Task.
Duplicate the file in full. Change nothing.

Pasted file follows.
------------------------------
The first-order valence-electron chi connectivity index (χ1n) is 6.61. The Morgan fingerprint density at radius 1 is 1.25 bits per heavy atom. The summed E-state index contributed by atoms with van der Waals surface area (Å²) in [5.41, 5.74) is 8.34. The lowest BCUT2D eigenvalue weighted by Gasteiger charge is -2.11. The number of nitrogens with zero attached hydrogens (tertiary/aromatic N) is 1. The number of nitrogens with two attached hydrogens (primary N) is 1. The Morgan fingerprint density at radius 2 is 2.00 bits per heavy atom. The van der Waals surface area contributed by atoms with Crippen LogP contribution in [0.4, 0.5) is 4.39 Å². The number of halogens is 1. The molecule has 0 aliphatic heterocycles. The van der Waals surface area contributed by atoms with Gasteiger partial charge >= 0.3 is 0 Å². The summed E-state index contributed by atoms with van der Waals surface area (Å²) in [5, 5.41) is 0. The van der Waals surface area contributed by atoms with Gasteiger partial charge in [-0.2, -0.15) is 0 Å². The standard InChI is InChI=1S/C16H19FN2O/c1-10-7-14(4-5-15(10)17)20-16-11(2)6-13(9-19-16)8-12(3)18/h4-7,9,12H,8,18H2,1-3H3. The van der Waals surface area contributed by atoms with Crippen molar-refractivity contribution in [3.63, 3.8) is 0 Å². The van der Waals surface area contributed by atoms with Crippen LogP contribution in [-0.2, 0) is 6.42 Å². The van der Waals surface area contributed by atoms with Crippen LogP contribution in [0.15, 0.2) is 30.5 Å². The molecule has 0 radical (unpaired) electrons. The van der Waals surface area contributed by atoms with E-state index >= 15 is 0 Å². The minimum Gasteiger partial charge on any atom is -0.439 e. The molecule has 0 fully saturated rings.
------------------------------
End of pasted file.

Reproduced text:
The first-order valence-electron chi connectivity index (χ1n) is 6.61. The Morgan fingerprint density at radius 1 is 1.25 bits per heavy atom. The summed E-state index contributed by atoms with van der Waals surface area (Å²) in [5.41, 5.74) is 8.34. The lowest BCUT2D eigenvalue weighted by Gasteiger charge is -2.11. The number of nitrogens with zero attached hydrogens (tertiary/aromatic N) is 1. The number of nitrogens with two attached hydrogens (primary N) is 1. The Morgan fingerprint density at radius 2 is 2.00 bits per heavy atom. The van der Waals surface area contributed by atoms with Crippen LogP contribution in [0.4, 0.5) is 4.39 Å². The number of halogens is 1. The molecule has 0 aliphatic heterocycles. The van der Waals surface area contributed by atoms with Gasteiger partial charge >= 0.3 is 0 Å². The summed E-state index contributed by atoms with van der Waals surface area (Å²) in [5, 5.41) is 0. The van der Waals surface area contributed by atoms with Gasteiger partial charge in [-0.2, -0.15) is 0 Å². The standard InChI is InChI=1S/C16H19FN2O/c1-10-7-14(4-5-15(10)17)20-16-11(2)6-13(9-19-16)8-12(3)18/h4-7,9,12H,8,18H2,1-3H3. The van der Waals surface area contributed by atoms with Crippen molar-refractivity contribution in [3.63, 3.8) is 0 Å². The van der Waals surface area contributed by atoms with Crippen LogP contribution in [-0.2, 0) is 6.42 Å². The van der Waals surface area contributed by atoms with Crippen LogP contribution in [0.15, 0.2) is 30.5 Å². The molecule has 0 radical (unpaired) electrons. The van der Waals surface area contributed by atoms with E-state index >= 15 is 0 Å². The minimum Gasteiger partial charge on any atom is -0.439 e. The molecule has 0 fully saturated rings.